Carrying capacity highlighted amid Cougar attack on Vancouver child

A seven year old boy has been airlifted to a Vancouver hospital after a cougar attack near Lake Cowichan.

"At this point we believe there may be two or more cougars involved," conservation officer Ben York told reporters on Friday of last week.

According to reports, the boy sustained injuries to his head, neck and arms after being mauled. Officials believe two cougars were involved in the attack. Authorities were looking for a third cougar in the area later Friday evening.

Lake Cowichan Mayor Rod Peters, told news media that the attack happened about 3:30 p.m. He states conservation officers had shot two cougars in the area by about 6 p.m. “They’re still in the area with their dogs,” he said early Friday evening. “They think there might be a third, so they’re just doing another sweep.”

"From the first look, they're quite thin. They're young cats, not looking like they're doing very well," states Sgt. Scott Norris of the BC Conservation Officer Service. "Cats that are not very well fed are usually the ones who are going to take chances and doing things they shouldn't necessarily be doing."

Friday’s attack marks the 11th reported cougar attack on a human in Vancouver since the turn of the 21st century; including two attacks on children in 2011 and 2015. A two-year-old was attacked on a trail in British Columbia just last year according to reports.

The most recent attack comes as the Vancouver-based Wildlife Defence League has created an online petition demanding a stop to the hunting of cougars, as well as the regulated take of other feline predators such as lynx, and bobcats.

While wildlife attacks on people across North America are rare, the trend seems to be increasing throughout urban areas where hunting activities are less abundant, or, in many cases, non-existent due to suburban limitations and frivolous restrictions. We reported similar commentary on coyote attacks in Montreal and Massachusetts, as well as the spread of rabies in bears across the United States.

In many cases, wild animal attacks on people are driven by illness, disease, or starvation; situations where desperation of survival supersedes an animal’s judgement or fear of humans. These situations are proven to be density dependent - as the abundance of a select species increases, extra strain is placed on remaining resources, which can inevitably lead to depleted food sources, competition of remaining territory, and increased transmission of disease. It’s all about odds - and the odds of survival decrease as the density of a select wild population increases. It’s a concept known as “carrying capacity”.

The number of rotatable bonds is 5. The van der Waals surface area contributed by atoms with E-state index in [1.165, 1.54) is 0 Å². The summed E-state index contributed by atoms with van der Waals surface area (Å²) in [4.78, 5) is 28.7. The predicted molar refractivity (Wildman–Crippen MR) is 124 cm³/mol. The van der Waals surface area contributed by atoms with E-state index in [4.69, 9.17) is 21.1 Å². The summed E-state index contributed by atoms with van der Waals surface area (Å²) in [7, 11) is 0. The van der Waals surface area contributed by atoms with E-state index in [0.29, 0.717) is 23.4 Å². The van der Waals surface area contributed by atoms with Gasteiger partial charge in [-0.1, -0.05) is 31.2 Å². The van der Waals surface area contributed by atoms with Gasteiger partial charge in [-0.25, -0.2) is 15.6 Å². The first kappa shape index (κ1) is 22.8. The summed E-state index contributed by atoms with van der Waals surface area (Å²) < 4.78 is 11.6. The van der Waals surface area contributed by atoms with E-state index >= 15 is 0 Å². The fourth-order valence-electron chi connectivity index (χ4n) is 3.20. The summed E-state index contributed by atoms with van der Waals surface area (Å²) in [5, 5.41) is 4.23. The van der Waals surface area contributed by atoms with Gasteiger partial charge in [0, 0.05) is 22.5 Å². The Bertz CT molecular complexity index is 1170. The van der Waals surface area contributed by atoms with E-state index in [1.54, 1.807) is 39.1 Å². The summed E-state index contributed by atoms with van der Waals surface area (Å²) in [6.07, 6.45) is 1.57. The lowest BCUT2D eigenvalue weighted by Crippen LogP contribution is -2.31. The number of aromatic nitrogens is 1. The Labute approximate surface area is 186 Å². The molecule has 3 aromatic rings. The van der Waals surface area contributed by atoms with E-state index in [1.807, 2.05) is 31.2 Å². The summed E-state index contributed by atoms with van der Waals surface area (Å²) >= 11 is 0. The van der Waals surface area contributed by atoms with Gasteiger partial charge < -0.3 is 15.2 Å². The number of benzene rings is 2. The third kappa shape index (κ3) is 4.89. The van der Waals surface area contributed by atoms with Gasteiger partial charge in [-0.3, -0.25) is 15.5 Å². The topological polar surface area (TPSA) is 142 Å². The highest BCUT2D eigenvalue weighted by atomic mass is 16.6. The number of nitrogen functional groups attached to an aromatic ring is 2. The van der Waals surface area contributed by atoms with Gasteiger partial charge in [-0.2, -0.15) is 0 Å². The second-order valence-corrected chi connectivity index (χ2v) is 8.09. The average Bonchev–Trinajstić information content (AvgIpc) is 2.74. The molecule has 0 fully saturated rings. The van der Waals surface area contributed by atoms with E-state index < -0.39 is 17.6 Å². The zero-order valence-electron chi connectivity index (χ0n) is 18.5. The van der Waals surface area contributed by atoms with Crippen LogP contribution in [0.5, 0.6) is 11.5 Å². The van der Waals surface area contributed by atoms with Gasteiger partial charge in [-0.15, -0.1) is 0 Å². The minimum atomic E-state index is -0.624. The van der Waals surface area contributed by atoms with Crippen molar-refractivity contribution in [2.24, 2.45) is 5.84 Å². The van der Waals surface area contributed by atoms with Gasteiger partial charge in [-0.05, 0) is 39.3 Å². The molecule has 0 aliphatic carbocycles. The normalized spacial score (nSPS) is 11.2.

Regulated hunting and trapping activities are implemented by management professionals to promote a healthy balance of abundant and thriving species through regulated cull - acting as a pressure valve to ensure greater odds of survival amid limited shared resources.

Sgt. Norris’ statements regarding the physical state of the cougars in Friday’s attack seem to corroborate these concepts. Is the recent uptick in human/cougar conflict in British Columbia a natural predatory response from Vancouver cougars exceeding their local carrying capacity limits?

Mayor Peters described the animals in Friday’s attack as being “quite small, possibly a year old”. He said the attack happened in a local subdivision called Point Ideal, which he describes as "just basically at the center of town." He told local media that cougar sightings are “not unheard of” in the community.

As national animal rights and environmental groups continue to demand restrictions on regulated hunting, and legislatively force protections on abundant mammalian predators, people in the broader conservation community question the future direction of wildlife diversity.

Similarly, a paradigm shift in how urban citizens regard continued wildlife suburbanization may also play a role in the future of both regulated hunting practices and a growing urban wildlife control industry.

As we here at Furbearer Conservation continue to explore these concepts, we hope the young boy in Friday’s attack makes a full recovery - and hope this isolated event doesn’t tarnish his future perception of wildlife and our natural world.